Dönitz's initial priority was to open communication with the commanders of German armies, and to establish with them their acknowledgement of his new authority as sole Supreme Commander of all German armed forces. He also sought their agreement with his overall policy of negotiating successive partial surrenders with the Western Allies, while maintaining the war against Soviet forces in the east. Key to this was sidelining Heinrich Himmler, Joachim von Ribbentrop, Alfred Rosenberg and other former Nazi grandees who had fled to Flensburg, but whose continued participation in government would preclude any negotiation with the western Allies. Dönitz's intentions in this were, if possible, to split the Allies, and to offer German military units as components of a common anti-Bolshevik front. Failing that, he sought to save as many German soldiers as possible from Soviet captivity by ordering units in the east to retreat westwards and surrender to the British, Canadians or Americans, and by redoubling Operation Hannibal, the maritime evacuation of units trapped on the Baltic coast. At Dönitz's urging, Field Marshal Keitel and General Jodl attempted to direct what was left of the Wehrmacht towards these goals. On 2 May, Dönitz obtained pledges of allegiance from the commanders of German armies in Norway, Courland, East Prussia and Bohemia; these pledges were made to him personally as Supreme Commander, and not as Head of State in a forthcoming government.
Otherwise however, Dönitz's policies chiefly demonstrated continuity with the previous regime. The Nazi party was neither banned nor dissolved. Dönitz kept a bust of Hitler in his office; and the uniforms, ensignia and protocol of the Third Reich were maintained, initially including even the 'Heil Hitler' greeting. Following a plea from Speer, Dönitz on 2 May rescinded the infamous 'Nero Decree' ordering scorched earth destruction of German infrastructure and industrial plant; but it was not until the 6 May that counterpart destruction orders were rescinded for those territories, such as Norway, remaining under German occupation. Moreover, neither summary courts for civil punishment, nor military discipline by summary courts martial were abolished; with military executions for insulting the memory of Hitler being confirmed even after the final capitulation on 8 May.
While the presence of SS leaders and their staffs in Flensburg had provided Dönitz with a source of personnel to support his government, otherwise they presented problems. In particular, the SS leadership had access to armed forces that were not under Dönitz's control, and remained firmly loyal to Himmler, whom Dönitz had surmised was personally unacceptable now both to the Western Allies and to the Wehrmacht. Dönitz handled the issue by stringing Himmler along for as long as he could with vague prospects of a possible function in the government. Once serious negotiations were underway for surrender to Eisenhower, Himmler and the SS apparatus had to be got out of the way. On 5 May 1945 Dönitz informed Himmler of his forthcoming dismissal, promising false papers and identities for him and his leading lieutenants if they removed themselves promptly. Himmler called his fellow SS leaders together for a last time that day, and advised them to 'dive down within the Wehrmacht'. By the next day they had fled.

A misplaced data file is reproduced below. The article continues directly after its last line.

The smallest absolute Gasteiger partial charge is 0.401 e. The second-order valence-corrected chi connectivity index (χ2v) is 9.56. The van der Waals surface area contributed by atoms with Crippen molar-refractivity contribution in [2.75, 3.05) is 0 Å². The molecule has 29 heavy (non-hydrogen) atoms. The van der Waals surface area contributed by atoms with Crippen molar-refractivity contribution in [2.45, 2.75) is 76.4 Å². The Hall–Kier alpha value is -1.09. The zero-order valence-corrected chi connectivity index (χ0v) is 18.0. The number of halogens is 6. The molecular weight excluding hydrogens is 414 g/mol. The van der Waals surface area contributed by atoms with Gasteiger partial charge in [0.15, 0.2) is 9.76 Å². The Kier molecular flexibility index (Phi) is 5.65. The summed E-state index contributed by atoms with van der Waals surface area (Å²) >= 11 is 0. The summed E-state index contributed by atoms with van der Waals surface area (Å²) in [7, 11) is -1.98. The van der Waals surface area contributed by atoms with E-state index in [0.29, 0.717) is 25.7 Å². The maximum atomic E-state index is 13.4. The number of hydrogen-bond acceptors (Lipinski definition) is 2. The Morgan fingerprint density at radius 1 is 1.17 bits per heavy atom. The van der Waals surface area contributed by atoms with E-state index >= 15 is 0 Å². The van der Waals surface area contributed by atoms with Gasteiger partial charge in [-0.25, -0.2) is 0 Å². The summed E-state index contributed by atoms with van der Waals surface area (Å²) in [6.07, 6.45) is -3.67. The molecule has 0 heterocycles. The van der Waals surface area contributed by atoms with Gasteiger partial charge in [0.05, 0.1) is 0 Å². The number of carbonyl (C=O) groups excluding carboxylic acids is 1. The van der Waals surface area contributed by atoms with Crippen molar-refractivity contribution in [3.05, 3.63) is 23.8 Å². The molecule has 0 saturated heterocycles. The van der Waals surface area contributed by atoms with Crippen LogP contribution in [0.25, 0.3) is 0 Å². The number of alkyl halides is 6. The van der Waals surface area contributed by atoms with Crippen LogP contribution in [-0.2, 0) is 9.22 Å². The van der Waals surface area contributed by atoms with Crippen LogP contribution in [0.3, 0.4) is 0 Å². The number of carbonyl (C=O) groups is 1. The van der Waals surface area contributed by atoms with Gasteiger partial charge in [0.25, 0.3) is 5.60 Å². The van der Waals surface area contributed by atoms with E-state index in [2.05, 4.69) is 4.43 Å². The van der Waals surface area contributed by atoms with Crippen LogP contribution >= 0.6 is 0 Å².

This came too late for the concentration camp prisoners within the area who were now within Dönitz's nominal authority, while under the actual control of the SS. These had numbered around 10,000 when Dönitz assumed the Presidency; mainly former inmates of the Neuengamme camp outside Hamburg, which had been shut down in preparation for the surrender of the city to the British. Between 16 and 28 April, the prisoners had been moved eastwards and concealed by the SS in a flotilla of unseaworthy ships anchored in the Bay of Lubeck, where they then remained without food or medical attention. At the time, this action had been protested by Rear Admiral Konrad Englehardt on Dönitz's staff, but when the Flensburg government came into being, Dönitz made no attempt to free the prisoners, and his government avoided any subsequent acknowledgement that they had known they were there. On 3 May 1945, the prison flotilla was sunk by the Royal Air Force in the mistaken belief that the ships were being prepared to evacuate leading SS personnel. Over 7,000 prisoners drowned, mainly on the former liner Cap Arcona.
Partial capitulations in the West
On 2 May, while still at Plön, Dönitz was surprised to learn that German forces in Italy had surrendered unconditionally to the Western Allies. The capitulation had been negotiated without Hitler's knowledge or consent, and signed at Caserta on 29 April but did not come into effect for three days. While Hitler had been still alive, Dönitz had followed absolutely his commands to fight on to the last on all fronts. However, he now realized that the Wehrmacht's position in the West was untenable. He believed that surrendering German forces only to the Western Allies could present opportunities to split the British and Americans from the Soviets. Thereon he assumed direction of further German surrender initiatives, exploring opportunities for partial surrender in the West. In the East, however, he continued to order German armies to fight on. On 2 May, he tried unsuccessfully to countermand the decisions of the German commander in Berlin to surrender their forces to the Soviets; and on 3 May, issued orders to the besieged defenders of Courland and Breslau to maintain their pointless resistance.